Writing and the Creative Life: What to do when you feel out of touch with your creative energy

When a creative spark seems so very far, far… FAR… away…

Awhile back, I received this question from a reader:

Scott, I’ve been reading your blog. I’ve been feeling out of touch with my creative energy as of late.Tell me, does this happen to you at all?

And how do you get through it?

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Do I ever feel out of touch with my creative energy? The answer is a decided yes. Sometimes writing is the last thing in the world I want to do.

Anything. Else. But. Writing. Please!

How to get through it?

First, consider this. You know how when you’re standing at the end of a long line, say at the post office or grocery store? Then when someone gets in line behind you, you feel better? It’s not like your wait is going to be any shorter, rather it’s a comfort knowing someone else is going to suffer like you? There’s a certain amount of comfort that can be found in realizing that virtually all writers, indeed, all creative types suffer from occasional bouts of ennui.

In other words, feeling down in the dumps creatively is not unique to you or me.

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Being down in the dumps is not even unique to humans witness poor Karl here.

Personally a great resource in this regard is a book called “Songwriters on Songwriting.” [I’ve written songs since I was 14]. When I read an interview with Paul Simon, Carole King, or Burt Bacharach, and learn that they have periods of time where they simply can’t write a decent song, even moments where they think they’ve actually lost their creativity, it makes me realize we’re all in the same boat.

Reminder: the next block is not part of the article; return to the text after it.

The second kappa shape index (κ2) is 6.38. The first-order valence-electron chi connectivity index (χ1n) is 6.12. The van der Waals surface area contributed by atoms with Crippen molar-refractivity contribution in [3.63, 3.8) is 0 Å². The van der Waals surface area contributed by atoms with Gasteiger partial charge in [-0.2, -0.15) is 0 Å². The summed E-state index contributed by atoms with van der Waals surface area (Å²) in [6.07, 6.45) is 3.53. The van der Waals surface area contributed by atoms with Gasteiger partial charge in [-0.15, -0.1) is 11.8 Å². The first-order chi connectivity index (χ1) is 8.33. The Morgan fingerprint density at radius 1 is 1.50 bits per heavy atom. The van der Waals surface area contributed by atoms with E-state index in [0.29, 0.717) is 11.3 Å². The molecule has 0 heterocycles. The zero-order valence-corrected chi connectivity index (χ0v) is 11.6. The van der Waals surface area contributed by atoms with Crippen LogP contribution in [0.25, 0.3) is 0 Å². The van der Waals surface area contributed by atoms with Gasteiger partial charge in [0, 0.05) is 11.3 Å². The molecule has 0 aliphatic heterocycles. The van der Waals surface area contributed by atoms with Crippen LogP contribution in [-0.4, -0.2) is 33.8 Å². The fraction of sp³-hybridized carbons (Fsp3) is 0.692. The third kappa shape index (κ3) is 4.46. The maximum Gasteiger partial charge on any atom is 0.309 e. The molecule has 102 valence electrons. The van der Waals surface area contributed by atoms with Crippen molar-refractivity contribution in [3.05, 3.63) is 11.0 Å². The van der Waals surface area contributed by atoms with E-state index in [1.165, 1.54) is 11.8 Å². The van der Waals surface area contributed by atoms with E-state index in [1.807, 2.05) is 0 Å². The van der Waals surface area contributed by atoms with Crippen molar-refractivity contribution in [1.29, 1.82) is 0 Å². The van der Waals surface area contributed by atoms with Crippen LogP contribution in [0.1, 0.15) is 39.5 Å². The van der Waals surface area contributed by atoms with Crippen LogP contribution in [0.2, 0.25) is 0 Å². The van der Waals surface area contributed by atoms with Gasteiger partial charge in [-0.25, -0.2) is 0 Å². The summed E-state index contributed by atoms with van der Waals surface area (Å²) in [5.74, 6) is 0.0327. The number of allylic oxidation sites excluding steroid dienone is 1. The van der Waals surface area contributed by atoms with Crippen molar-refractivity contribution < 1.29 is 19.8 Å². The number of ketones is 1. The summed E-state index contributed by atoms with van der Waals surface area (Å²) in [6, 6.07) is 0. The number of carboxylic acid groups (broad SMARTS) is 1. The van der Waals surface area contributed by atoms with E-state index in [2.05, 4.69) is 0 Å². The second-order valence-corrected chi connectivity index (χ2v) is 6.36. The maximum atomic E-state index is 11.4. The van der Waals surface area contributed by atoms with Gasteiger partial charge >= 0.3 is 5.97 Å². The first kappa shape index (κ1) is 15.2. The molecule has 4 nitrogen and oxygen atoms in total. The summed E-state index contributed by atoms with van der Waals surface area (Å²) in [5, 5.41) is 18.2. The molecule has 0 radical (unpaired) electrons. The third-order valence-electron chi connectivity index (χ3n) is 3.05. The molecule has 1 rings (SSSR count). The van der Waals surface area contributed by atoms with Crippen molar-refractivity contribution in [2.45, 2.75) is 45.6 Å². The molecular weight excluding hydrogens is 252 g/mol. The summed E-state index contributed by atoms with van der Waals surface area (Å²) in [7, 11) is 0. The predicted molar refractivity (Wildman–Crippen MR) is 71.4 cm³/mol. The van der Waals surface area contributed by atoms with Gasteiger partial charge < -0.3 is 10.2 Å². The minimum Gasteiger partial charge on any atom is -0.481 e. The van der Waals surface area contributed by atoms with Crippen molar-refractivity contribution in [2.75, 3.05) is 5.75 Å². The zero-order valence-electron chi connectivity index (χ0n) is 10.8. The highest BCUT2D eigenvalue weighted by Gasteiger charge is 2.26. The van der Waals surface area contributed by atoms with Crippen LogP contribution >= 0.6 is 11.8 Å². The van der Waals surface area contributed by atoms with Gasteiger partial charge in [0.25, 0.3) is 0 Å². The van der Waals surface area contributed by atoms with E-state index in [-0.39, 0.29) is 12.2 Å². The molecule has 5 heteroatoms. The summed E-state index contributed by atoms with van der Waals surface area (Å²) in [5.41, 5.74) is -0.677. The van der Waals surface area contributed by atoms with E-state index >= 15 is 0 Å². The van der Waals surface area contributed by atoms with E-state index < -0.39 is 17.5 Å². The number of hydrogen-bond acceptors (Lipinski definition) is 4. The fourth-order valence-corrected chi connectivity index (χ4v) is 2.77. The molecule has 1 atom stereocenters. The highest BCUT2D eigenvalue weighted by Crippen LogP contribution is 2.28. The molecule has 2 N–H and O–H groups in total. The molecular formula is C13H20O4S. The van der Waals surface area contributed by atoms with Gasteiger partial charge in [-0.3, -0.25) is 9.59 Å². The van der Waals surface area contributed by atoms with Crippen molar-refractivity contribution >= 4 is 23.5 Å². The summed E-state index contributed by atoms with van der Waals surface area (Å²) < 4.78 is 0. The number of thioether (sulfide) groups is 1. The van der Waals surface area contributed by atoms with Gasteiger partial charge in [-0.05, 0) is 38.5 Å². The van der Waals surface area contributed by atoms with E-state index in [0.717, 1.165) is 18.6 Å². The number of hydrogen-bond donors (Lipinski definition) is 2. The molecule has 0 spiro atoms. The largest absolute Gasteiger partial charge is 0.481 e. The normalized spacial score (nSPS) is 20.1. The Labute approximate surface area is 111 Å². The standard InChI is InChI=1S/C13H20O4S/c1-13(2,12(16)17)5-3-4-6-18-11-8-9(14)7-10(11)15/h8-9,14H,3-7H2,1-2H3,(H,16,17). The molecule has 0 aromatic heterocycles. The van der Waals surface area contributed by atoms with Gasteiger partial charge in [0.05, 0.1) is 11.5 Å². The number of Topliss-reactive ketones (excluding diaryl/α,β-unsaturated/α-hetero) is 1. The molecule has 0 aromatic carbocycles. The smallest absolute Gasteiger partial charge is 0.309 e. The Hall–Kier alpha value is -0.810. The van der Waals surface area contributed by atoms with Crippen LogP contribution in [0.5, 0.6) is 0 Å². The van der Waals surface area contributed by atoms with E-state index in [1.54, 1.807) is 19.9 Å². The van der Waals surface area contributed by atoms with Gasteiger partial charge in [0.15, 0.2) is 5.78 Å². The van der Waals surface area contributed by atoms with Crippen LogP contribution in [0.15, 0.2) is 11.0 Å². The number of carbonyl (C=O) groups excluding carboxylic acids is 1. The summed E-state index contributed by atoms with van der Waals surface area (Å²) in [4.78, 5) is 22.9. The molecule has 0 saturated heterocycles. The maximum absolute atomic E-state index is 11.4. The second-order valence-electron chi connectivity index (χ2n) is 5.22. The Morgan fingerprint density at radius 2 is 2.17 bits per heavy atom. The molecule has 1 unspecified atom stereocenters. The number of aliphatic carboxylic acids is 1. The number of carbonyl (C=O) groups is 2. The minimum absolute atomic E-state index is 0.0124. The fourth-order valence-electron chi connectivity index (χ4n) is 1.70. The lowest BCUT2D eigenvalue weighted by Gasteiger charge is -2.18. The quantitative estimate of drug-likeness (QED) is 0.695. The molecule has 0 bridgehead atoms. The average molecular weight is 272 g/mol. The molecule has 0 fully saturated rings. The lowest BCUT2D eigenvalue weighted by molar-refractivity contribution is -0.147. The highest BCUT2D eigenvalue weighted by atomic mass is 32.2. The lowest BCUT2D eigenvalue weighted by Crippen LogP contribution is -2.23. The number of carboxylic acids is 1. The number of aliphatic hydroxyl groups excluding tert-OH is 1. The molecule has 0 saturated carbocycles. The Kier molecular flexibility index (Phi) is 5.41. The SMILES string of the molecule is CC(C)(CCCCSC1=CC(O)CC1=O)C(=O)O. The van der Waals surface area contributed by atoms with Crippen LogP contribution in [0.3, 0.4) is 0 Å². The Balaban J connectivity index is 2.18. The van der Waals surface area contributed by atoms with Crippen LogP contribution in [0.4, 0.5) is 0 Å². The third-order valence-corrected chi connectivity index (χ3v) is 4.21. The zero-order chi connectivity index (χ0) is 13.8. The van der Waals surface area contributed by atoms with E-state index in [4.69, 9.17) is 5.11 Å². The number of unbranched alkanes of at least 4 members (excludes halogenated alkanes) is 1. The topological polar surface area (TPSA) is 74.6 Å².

Note: You can read my series “Songwriters on Songwriting” here.

I’ll bet if you go through the dozens of interviews with writers I’ve got archived on this site, you’ll find plenty of them who say the same thing.

So first thing: Really try to absorb the fact that all creative types suffer through periods of inspirational malaise.

A second thing I’ll do is ‘rattle my cage.’ This can take many shapes — anything from reversing my writing schedule (instead of writing at night, which is my natural instinct, I’ll write in the morning), go for a weekend away to commune with nature, or blind typing before every writing session — but the idea is to shake up my routine and by doing so hopefully break me out of my doldrums.

I wrote about this as a “Dumb Little Writing Trick That Works”: Get Un-Comforatble.

A third thing is to watch some great movies. Or read great scripts. Or lose myself in a great book. For me, there’s nothing more inspirational than seeing or reading a great story well told. It’s uplifting spiritually and creatively.

Be sure not to overlook an obvious consideration: Do you have a strong emotional connection to the story you’re writing? The simple fact that a writer feels a strong resonance with a story is usually enough to help pull them through tough creative times. If you’re not feeling inspired, Julian, perhaps it’s because you’re really not all that into the story you’ve chosen. Why not explore writing another story?

Finally, sometimes you just have to write your way through your creative funk. There’s a great quote from author Anne Tyler: “If I waited until I felt like writing, I’d never write at all.”

Feelings are fleeting. Energy comes and goes. But the work… the words… the writing is always there… waiting for us.

Sometimes, perhaps even oftentimes, the simple act of putting words down onto paper begets more words… and leads us to a place that restores our creative energy.

Readers, how about you? Do you ever go find yourself in a creative malaise? If so, how do you deal with it? Let’s see if we can’t come up with some solutions for folks who might be flagging creatively just now.

Writing and the Creative Life is a weekly series in which we explore creativity from the practical to the psychological, the latest in brain science to a spiritual take on the subject. Hopefully the more we understand about our creative self, the better we will become as writers. If you have any good reading material in this vein, please post in comments. If you have a particular observation you think readers will benefit from and you would like to explore in a guest post, email me.

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